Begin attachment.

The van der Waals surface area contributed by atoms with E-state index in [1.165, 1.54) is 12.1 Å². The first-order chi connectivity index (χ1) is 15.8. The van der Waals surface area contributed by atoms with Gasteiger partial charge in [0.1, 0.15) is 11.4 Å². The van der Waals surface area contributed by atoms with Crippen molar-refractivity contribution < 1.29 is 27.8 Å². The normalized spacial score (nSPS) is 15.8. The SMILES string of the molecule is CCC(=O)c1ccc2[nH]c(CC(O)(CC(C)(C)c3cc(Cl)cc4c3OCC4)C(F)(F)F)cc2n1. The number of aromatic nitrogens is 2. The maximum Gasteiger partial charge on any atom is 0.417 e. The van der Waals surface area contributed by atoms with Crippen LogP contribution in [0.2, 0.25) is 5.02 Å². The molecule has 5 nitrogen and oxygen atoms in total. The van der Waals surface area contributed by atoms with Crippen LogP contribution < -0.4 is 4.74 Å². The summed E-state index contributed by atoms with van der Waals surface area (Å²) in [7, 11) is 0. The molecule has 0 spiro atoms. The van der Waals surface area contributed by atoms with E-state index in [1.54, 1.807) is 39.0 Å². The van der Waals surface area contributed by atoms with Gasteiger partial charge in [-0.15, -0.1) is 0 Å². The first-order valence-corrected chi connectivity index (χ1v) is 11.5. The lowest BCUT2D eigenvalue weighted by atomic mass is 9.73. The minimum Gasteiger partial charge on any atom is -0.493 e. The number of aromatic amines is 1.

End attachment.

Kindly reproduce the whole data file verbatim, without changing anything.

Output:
The van der Waals surface area contributed by atoms with E-state index in [1.165, 1.54) is 12.1 Å². The first-order chi connectivity index (χ1) is 15.8. The van der Waals surface area contributed by atoms with Gasteiger partial charge in [0.1, 0.15) is 11.4 Å². The van der Waals surface area contributed by atoms with Crippen molar-refractivity contribution < 1.29 is 27.8 Å². The normalized spacial score (nSPS) is 15.8. The SMILES string of the molecule is CCC(=O)c1ccc2[nH]c(CC(O)(CC(C)(C)c3cc(Cl)cc4c3OCC4)C(F)(F)F)cc2n1. The number of aromatic nitrogens is 2. The maximum Gasteiger partial charge on any atom is 0.417 e. The van der Waals surface area contributed by atoms with Crippen LogP contribution in [0.2, 0.25) is 5.02 Å². The molecule has 5 nitrogen and oxygen atoms in total. The van der Waals surface area contributed by atoms with Crippen LogP contribution < -0.4 is 4.74 Å². The summed E-state index contributed by atoms with van der Waals surface area (Å²) in [7, 11) is 0. The molecule has 0 spiro atoms. The van der Waals surface area contributed by atoms with E-state index in [1.54, 1.807) is 39.0 Å². The van der Waals surface area contributed by atoms with Gasteiger partial charge in [-0.15, -0.1) is 0 Å². The first-order valence-corrected chi connectivity index (χ1v) is 11.5. The lowest BCUT2D eigenvalue weighted by atomic mass is 9.73. The minimum Gasteiger partial charge on any atom is -0.493 e. The number of aromatic amines is 1.